Spring update!

sprout

Okay!

So I know I worked on a farm last summer, but that by no means translates into me being an expert on the matter of gardening.

Some people have turned to me for advice on, and I do feel like I have some knowledge to pass on, but truly, I feel like I am learning as I go. Really, I’m learning with you!

And so I have decided to share with you what I have done so far this year.

After the farm last summer, I had one main goal for this year. And that was to have my own garden this summer. I wanted to go bigger than just a few plants here and there. I wanted to produce enough food for at least two families for most of the year. And if it was possible to produce more than that, then so be it. #Foodisfree!

I am happy to say that this is still my goal and that I have begun working on it.

First I bought three 72-cell trays from Canadian Tire (which come with a plastic dome), along with 2 bags of seedling mix.

(I had hoped to buy a soil-blocker, and the proper soil blocking mix to go with it, which would eliminate the need for plastic trays, but it’s a bit of an investment, and also difficult to find  the proper soil mix, and it was getting to the point where I just needed to start my seeds and get it done! so to Canadian Tire I went) (I plan to get the soil blocker next year for sure!)

I also bought my first batch of seeds from Greta’s Organics. A local, smaller scale, seed supplier, and also the mother of a friend.

She’s got a great site, and from her I got my onions, leeks, tomatoes, cucumbers (English and pickling), carrots, parsnips, and beets…

I also picked up a single tube growing lite  (35$ at Qué-pousse) and have hung it from the ceiling in my kitchen over my 3 trays.

I filled my trays up with seedling mix, and planted my seeds according to the package directions. (They tell you at what depth to plant the seeds, normally anywhere from 5mm-2.5cm). Then I watered them with a mister that I had also purchased from Canadian Tire. Every day, I leave my grow-lite on for 12-14 hrs, and I mist them at least twice a day. Once in the morning, once at night, and in the afternoon as well if I am home.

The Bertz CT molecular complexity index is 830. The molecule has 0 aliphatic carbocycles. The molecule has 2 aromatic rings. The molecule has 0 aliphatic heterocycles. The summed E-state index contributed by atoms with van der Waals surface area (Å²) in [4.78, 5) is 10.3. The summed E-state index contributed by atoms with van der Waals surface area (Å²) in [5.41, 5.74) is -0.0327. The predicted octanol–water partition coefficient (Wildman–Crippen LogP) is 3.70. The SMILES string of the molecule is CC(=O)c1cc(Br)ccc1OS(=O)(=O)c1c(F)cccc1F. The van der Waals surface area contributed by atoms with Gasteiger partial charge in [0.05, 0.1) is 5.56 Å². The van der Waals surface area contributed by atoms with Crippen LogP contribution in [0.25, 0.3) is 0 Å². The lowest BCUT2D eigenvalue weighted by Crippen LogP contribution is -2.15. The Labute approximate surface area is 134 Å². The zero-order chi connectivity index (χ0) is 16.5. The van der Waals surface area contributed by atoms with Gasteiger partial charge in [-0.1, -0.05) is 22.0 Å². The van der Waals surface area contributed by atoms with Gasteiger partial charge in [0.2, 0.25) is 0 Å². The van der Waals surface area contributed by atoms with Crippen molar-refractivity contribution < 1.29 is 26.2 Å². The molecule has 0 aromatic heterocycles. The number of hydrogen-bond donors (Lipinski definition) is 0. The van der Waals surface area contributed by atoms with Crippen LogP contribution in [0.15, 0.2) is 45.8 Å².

Always touch test the soil when watering. Too much or too little water is not a good thing. But then again, don’t stress. Seedlings and plants are very hardy. They want to grow! So as long as you treat them with care and give them attention they will do just fine.

And so, a few days after planting, I had my first sprouts! First it was the cucumbers, then onions, then tomatoes. I was worried about my peppers (red and habanero) but a friend told me not to give up on them, they tend to take longer. And wouldn’t you know it, eventually they began to sprout as well!

Once my onions hit a certain height (about 2 inches) they began to fall/slump over. At this point, or preferably before they start to fall, you need to trim them (meaning snip off the ends with scissors so that they don’t fall over). And you will continue to do this until it is no longer necessary or until you transplant them, whichever comes first.

About a week later, I visited La Coop Maison Verte to buy more seeds which I hadn’t gotten or couldn’t find from Greta’s. This included zucchinis, patty pans, butternut squash, kale, arugula, spinach, and lots and lots of herbs.

I planted a full tray of kale, some squash/zukes, herbs, and more onions. I also bought some higher ceiling domes this time around (at La Coop Maison Verte), as my tomatoes and cucumbers were hitting the top of the ones I had gotten from Canadian Tire.

My kale just started sprouting this morning! Lovely lovely!

And I only planted one seed per tray. Most of the time people plant 2-3 seeds per tray to ensure that at least one of them sprouts, but if more than one sprouts then you usually have to pluck one out. Which means in a sense you are wasting seed (even though they are super cheap) and you have to “kill” a plant. So I decided to have faith in my seeds and their ability to sprout, and it seems to be paying off pretty well.